RESEARCH & DEVELOPMENT ENGINEER
Dr. Patire is a Program Leader and Research and Development Engineer for California Partners for Advanced Transportation Technology (PATH) at the University of California, Berkeley. He earned his master’s and bachelor’s degrees in Electrical Engineering and Computer Science from the Massachusetts Institute of Technology and completed his Ph.D. in Civil and Environmental Engineering at UC Berkeley, focusing on traffic flow theory and bottlenecks.
Dr. Patire has a diverse range of experiences at the intersections of traffic engineering, big data, software and hardware development, data analytics, and machine learning. He has published his work in academic journals, contributing to knowledge in areas such as real-time data fusion for traffic state estimation, traffic flow theory, and bottleneck-activation mechanisms. In addition to his experience building and calibrating large-scale traffic microsimulation models (1000+ lane-miles), Dr. Patire has years of experience with public sector agencies on data quality, data cleaning, and processes to extract actionable information to support traffic management and business decision making.
His recent projects include:
Erroneous HOV Degradation. Applied a range of machine learning methods, including both supervised classification methods, and unsupervised anomaly detection methods to detect HOV misconfiguration errors in the Caltrans data pipeline. Demonstrated that the reported degradation of HOV-lane facilities is greater than the actual degradation, and that potential exists to use machine learning to improve the performance measures that inform operating policies for HOV-lane facilities.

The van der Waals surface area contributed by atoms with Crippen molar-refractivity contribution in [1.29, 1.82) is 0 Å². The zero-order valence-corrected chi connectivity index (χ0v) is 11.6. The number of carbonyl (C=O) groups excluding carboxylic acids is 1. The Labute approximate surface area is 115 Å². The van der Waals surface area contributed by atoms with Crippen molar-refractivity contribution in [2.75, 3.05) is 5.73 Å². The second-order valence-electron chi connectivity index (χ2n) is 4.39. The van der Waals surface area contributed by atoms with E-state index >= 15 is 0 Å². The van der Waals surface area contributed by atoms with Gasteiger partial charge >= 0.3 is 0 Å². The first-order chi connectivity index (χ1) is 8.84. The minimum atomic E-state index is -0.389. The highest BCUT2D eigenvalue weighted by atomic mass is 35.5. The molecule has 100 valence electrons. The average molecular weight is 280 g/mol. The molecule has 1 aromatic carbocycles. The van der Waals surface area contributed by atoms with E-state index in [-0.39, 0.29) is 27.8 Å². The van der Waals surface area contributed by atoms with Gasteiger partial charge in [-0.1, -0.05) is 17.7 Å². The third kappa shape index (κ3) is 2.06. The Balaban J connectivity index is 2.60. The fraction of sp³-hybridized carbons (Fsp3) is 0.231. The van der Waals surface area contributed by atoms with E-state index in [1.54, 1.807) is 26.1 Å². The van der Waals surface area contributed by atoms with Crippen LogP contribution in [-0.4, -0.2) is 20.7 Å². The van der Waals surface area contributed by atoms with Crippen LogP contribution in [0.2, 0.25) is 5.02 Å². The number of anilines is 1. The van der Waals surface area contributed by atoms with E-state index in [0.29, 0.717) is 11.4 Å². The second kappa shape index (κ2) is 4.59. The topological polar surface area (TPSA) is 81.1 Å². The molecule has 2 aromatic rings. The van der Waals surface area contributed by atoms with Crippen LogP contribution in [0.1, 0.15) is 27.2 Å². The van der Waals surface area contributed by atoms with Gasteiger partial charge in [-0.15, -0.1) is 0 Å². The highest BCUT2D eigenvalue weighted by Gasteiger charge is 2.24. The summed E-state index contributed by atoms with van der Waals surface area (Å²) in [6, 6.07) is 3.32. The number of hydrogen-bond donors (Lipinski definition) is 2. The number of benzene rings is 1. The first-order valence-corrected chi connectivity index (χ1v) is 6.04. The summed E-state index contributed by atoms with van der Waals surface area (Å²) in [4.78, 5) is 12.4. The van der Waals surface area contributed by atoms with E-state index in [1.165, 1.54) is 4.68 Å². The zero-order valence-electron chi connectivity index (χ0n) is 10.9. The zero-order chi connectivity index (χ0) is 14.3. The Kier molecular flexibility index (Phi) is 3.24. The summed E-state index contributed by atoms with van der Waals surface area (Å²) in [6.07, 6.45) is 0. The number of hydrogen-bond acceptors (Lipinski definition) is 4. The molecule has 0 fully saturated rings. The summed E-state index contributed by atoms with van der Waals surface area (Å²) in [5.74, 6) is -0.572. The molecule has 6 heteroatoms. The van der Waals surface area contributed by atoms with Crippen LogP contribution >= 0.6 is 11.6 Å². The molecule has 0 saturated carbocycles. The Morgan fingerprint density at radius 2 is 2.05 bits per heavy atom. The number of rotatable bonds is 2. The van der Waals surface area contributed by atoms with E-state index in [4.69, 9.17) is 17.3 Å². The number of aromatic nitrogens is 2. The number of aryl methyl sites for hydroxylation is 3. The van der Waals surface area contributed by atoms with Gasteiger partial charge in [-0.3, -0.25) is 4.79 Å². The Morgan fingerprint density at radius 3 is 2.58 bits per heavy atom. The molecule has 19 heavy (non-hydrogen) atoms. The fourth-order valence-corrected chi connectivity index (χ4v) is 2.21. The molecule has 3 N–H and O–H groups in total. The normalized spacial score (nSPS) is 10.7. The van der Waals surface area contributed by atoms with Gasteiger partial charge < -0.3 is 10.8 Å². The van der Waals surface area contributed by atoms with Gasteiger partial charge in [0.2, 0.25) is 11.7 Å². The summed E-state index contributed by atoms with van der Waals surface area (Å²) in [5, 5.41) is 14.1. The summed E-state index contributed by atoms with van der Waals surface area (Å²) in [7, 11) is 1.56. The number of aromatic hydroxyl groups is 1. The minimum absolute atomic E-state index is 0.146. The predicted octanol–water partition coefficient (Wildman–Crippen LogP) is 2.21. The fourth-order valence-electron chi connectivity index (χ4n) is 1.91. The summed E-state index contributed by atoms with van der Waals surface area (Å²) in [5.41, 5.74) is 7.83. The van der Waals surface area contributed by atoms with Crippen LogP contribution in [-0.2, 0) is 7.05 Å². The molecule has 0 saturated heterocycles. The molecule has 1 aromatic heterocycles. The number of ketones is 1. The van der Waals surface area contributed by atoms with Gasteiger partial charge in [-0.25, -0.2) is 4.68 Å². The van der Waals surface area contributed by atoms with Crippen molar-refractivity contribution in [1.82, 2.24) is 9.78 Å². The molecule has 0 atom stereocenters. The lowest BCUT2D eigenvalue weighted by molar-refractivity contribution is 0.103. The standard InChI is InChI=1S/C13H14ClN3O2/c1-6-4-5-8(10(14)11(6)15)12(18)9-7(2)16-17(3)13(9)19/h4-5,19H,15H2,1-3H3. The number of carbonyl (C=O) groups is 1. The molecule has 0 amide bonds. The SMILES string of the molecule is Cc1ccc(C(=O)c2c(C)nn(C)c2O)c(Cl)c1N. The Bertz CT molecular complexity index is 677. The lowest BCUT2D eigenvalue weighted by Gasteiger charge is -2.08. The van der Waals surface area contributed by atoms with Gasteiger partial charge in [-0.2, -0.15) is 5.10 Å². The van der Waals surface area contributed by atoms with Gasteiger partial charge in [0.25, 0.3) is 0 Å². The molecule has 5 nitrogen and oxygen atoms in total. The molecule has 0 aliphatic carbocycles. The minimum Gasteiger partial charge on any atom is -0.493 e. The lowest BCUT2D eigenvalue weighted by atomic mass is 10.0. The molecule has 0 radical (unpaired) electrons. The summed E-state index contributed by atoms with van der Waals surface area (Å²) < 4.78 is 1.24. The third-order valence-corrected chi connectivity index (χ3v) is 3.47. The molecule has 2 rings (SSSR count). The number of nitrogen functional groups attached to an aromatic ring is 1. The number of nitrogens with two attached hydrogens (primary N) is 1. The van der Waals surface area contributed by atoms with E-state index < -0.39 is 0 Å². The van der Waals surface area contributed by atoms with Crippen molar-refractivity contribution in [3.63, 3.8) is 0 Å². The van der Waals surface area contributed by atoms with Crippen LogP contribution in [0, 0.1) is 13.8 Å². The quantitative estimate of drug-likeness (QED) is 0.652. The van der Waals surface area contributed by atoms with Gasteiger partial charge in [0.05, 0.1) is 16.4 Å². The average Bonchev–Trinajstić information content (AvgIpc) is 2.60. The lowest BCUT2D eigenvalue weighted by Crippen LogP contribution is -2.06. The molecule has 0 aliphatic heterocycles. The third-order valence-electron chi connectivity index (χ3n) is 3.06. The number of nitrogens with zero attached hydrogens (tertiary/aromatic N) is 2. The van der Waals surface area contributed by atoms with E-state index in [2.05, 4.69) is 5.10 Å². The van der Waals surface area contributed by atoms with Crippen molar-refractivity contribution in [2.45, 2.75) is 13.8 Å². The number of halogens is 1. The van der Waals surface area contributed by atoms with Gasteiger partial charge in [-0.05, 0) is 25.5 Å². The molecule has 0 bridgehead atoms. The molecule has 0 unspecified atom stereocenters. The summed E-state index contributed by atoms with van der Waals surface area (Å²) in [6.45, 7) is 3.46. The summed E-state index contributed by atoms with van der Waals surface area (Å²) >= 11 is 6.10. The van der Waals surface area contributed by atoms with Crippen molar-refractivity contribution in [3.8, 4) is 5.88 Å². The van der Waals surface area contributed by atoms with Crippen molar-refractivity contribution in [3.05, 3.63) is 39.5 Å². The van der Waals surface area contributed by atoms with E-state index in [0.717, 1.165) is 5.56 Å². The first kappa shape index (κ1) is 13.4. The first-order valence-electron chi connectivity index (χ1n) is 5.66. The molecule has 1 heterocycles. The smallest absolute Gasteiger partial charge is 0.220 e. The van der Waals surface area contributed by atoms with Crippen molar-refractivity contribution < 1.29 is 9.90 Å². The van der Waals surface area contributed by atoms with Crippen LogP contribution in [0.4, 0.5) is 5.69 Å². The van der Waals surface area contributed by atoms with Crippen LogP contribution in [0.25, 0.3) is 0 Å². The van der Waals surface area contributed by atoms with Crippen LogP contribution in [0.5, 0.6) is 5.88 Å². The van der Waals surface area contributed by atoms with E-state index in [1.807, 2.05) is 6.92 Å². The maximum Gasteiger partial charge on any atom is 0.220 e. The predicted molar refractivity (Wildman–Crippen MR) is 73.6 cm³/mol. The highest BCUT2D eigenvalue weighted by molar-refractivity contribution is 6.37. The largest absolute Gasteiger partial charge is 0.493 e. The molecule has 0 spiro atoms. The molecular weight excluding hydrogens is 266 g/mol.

Multiple ICM Corridor Management. Formulated strategies in which multiple, adjacent Integrated Corridor Management (ICM) projects may work together. Identified situations in which traffic management decisions on one corridor may affect a nearby corridor.
Hybrid Data Implementation. Created a strategic roadmap for Caltrans to integrate third-party, travel-time data with Performance Measurement System (PeMS) data to reduce costs and increase coverage of traffic monitoring, improve existing deployment of point-based sensors, and provide a methodology to calculate delay from a flexible mix of data types. Investigated methods using traditional traffic theory, adaptive smoothing, and machine learning. Demonstrated the performance of the algorithms for a range of operating conditions and infrastructure categories.Dr. Patire also brings two years of experience in satellite telecommunication systems engineering and three years of experience in embedded systems hardware design to the PATH team. For the past several years he has helped to bring a number of PATH projects to completion, including Mobile Century and Mobile Millennium. Along the way, he has been a team leader on large scale problems that involve GPS-based probe data, data assimilation, and flow models in the context of integrated corridor management. In his previous position, Dr. Patire was responsible for the analysis, modeling, and simulation of the I-210 corridor as a part of PATH’s Connected Corridors Program.